Julia Child’s very smart idea for conquering the overdone breast/underdone thigh problem was to deconstruct the bird. The basic idea is that you butcher the turkey and cook the parts separately. You remove the white meat from the oven when it is done and then allow the dark meat to continue to cook until it has reached the proper temperature. Remember, the basic idea here is that the breast meat doesn’t need to be cooked as long as the dark meat in order to be fully cooked. Granted, the turkey you hoped to use for an elegant presentation at the table ala Norman Rockwell is pretty much gone with this approach. But, as anyone who has ever tried to carve a presentation turkey at the table can attest, carving roasts of any kind in front of your guests is a recipe for both frustration and disaster. Heather Johnston at SoGood.tv demonstrates the deconstructed method in a video on YouTube. If you are really whetted to having lots of turkey leftovers (why?) you can make two turkeys like Rachel Ray always does. Use one roasted turkey as your presentation turkey on your table and carve the second turkey, which could be roasted deconstructed, in the kitchen and serve that one to your guests.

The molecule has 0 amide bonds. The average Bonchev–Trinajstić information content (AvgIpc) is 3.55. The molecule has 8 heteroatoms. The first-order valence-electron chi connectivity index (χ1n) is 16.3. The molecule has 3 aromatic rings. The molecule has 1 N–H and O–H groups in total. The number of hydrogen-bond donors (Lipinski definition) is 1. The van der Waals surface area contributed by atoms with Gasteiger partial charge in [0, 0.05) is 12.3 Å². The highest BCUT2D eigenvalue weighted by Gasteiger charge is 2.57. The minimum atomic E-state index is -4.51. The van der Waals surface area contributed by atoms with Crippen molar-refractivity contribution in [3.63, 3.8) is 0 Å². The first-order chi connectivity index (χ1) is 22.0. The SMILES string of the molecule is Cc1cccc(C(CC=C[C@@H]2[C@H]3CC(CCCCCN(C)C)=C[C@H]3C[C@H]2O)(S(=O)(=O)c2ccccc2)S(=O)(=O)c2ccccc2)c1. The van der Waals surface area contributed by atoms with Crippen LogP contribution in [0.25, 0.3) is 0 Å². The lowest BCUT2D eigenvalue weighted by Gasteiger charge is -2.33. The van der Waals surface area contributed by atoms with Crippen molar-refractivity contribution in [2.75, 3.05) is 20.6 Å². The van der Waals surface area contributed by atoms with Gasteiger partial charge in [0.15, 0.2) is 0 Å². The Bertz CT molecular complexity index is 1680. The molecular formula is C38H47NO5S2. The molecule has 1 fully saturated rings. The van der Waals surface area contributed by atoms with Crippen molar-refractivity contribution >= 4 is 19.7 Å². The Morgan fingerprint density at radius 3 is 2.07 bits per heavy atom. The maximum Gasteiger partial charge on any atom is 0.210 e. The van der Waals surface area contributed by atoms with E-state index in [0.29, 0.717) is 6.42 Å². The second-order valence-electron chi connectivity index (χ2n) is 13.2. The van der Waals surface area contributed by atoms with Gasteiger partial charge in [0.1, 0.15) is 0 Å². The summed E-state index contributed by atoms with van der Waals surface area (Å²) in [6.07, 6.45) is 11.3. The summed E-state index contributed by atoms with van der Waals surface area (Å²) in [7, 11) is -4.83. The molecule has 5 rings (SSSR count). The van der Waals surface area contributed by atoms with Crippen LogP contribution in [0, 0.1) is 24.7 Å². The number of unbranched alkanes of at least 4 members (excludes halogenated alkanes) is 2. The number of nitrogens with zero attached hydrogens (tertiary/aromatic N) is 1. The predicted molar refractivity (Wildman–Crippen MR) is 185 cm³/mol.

Cook’s Illustrated, which has never, ever failed me, each year seems to come up with a different method for tackling the Thanksgiving bird. They have a recipe for Roasted Brined Turkey, which they first introduced in 1993. For those who don’t want to have to soak their turkey in a salt solution, they developed the Roast Salted Turkey. In this method, you salt the bird and store it in the refrigerator for a period before then chilling the breast of the turkey upside down in a bowl of ice for an hour before roasting in the oven. The result is that the breast goes into the oven colder than the thighs and therefore buys some much-needed roasting time for the dark meat before the breast meat is fully cooked. In 2008, they released their take on dear old Julia’s deconstructed turkey with their recipe for Slow-Roasted Turkey with Gravy. In 1997, they released a recipe for Stuffed Roast Turkey that included brining, roasting the bird upside down to help guarantee that the breast doesn’t get overcooked, and microwaving the stuffing before it goes into the bird to ensure that the stuffing gets hot enough during the cooking process to kill bacteria and be fully cooked. (One of the greatest perils at Thanksgiving is not that the bird will be unevenly cooked but rather that the stuffing inside the bird will be undercooked and therefore riddled with dangerous salmonella.) For those who want to free up their kitchen from the annual turkey roast, this year Cook’s Illustrated developed a Simple Grill-Roasted Turkey recipe, which pairs the salted and refrigerated bird with cooking on your trusty charcoal or gas grill. They tackled the fact that turkeys can be particularly tasteless with their Herbed Roast Turkey recipe released in 2005. And the list goes on and on and on… I’m willing to wager that Cook’s Illustrated, one of America’s most respected culinary resources, has tackled the legendary American roast turkey more times than any other dish in their canon of cookery. This basic observation is a testament to my very point–good roast turkey ain’t easy and, therefore, roast turkey ain’t a particularly good dish.